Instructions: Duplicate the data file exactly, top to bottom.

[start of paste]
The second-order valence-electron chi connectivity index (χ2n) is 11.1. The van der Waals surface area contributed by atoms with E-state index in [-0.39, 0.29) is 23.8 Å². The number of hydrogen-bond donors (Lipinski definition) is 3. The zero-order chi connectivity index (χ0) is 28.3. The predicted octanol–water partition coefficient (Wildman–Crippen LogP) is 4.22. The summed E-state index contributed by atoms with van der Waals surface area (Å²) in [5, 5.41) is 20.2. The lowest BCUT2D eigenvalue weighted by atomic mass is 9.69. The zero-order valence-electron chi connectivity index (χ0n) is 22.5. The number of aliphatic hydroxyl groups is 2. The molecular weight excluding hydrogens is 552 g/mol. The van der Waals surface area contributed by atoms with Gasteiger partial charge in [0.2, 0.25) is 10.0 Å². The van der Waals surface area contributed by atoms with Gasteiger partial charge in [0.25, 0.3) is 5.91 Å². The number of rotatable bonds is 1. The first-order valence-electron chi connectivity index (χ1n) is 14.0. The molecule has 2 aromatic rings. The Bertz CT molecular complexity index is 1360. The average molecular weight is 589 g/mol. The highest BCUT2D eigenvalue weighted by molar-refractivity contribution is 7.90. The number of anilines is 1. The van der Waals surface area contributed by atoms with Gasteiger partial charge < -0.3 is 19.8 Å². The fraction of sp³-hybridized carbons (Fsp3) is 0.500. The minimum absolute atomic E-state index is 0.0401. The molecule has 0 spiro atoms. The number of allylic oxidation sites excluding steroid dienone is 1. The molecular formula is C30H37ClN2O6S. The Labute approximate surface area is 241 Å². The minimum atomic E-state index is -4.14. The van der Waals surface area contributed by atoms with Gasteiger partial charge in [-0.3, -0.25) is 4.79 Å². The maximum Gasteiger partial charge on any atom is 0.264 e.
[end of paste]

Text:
The second-order valence-electron chi connectivity index (χ2n) is 11.1. The van der Waals surface area contributed by atoms with E-state index in [-0.39, 0.29) is 23.8 Å². The number of hydrogen-bond donors (Lipinski definition) is 3. The zero-order chi connectivity index (χ0) is 28.3. The predicted octanol–water partition coefficient (Wildman–Crippen LogP) is 4.22. The summed E-state index contributed by atoms with van der Waals surface area (Å²) in [5, 5.41) is 20.2. The lowest BCUT2D eigenvalue weighted by atomic mass is 9.69. The zero-order valence-electron chi connectivity index (χ0n) is 22.5. The number of aliphatic hydroxyl groups is 2. The molecular weight excluding hydrogens is 552 g/mol. The van der Waals surface area contributed by atoms with Gasteiger partial charge in [0.2, 0.25) is 10.0 Å². The van der Waals surface area contributed by atoms with Gasteiger partial charge in [0.25, 0.3) is 5.91 Å². The number of rotatable bonds is 1. The first-order valence-electron chi connectivity index (χ1n) is 14.0. The molecule has 2 aromatic rings. The Bertz CT molecular complexity index is 1360. The average molecular weight is 589 g/mol. The highest BCUT2D eigenvalue weighted by molar-refractivity contribution is 7.90. The number of anilines is 1. The van der Waals surface area contributed by atoms with Gasteiger partial charge < -0.3 is 19.8 Å². The fraction of sp³-hybridized carbons (Fsp3) is 0.500. The minimum absolute atomic E-state index is 0.0401. The molecule has 0 spiro atoms. The number of allylic oxidation sites excluding steroid dienone is 1. The molecular formula is C30H37ClN2O6S. The Labute approximate surface area is 241 Å². The minimum atomic E-state index is -4.14. The van der Waals surface area contributed by atoms with Gasteiger partial charge in [-0.3, -0.25) is 4.79 Å². The maximum Gasteiger partial charge on any atom is 0.264 e.